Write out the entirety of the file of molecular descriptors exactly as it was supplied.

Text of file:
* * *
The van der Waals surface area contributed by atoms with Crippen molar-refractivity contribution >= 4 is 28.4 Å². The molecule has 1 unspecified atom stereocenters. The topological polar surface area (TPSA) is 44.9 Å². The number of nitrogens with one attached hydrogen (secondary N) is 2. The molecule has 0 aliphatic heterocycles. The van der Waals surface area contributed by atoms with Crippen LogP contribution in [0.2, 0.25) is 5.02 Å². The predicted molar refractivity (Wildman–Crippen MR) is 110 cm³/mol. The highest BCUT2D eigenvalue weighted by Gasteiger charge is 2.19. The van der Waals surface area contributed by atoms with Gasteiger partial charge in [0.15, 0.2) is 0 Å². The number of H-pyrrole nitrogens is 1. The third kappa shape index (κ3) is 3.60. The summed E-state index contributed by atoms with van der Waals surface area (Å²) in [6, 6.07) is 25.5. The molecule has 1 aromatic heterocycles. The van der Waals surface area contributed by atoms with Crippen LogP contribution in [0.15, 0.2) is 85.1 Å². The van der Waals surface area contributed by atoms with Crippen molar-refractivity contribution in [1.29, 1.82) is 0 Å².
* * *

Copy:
The van der Waals surface area contributed by atoms with Crippen molar-refractivity contribution >= 4 is 28.4 Å². The molecule has 1 unspecified atom stereocenters. The topological polar surface area (TPSA) is 44.9 Å². The number of nitrogens with one attached hydrogen (secondary N) is 2. The molecule has 0 aliphatic heterocycles. The van der Waals surface area contributed by atoms with Crippen LogP contribution in [0.2, 0.25) is 5.02 Å². The predicted molar refractivity (Wildman–Crippen MR) is 110 cm³/mol. The highest BCUT2D eigenvalue weighted by Gasteiger charge is 2.19. The van der Waals surface area contributed by atoms with Gasteiger partial charge in [0.15, 0.2) is 0 Å². The number of H-pyrrole nitrogens is 1. The third kappa shape index (κ3) is 3.60. The summed E-state index contributed by atoms with van der Waals surface area (Å²) in [6, 6.07) is 25.5. The molecule has 1 aromatic heterocycles. The van der Waals surface area contributed by atoms with Crippen LogP contribution in [0.15, 0.2) is 85.1 Å². The van der Waals surface area contributed by atoms with Crippen molar-refractivity contribution in [1.29, 1.82) is 0 Å².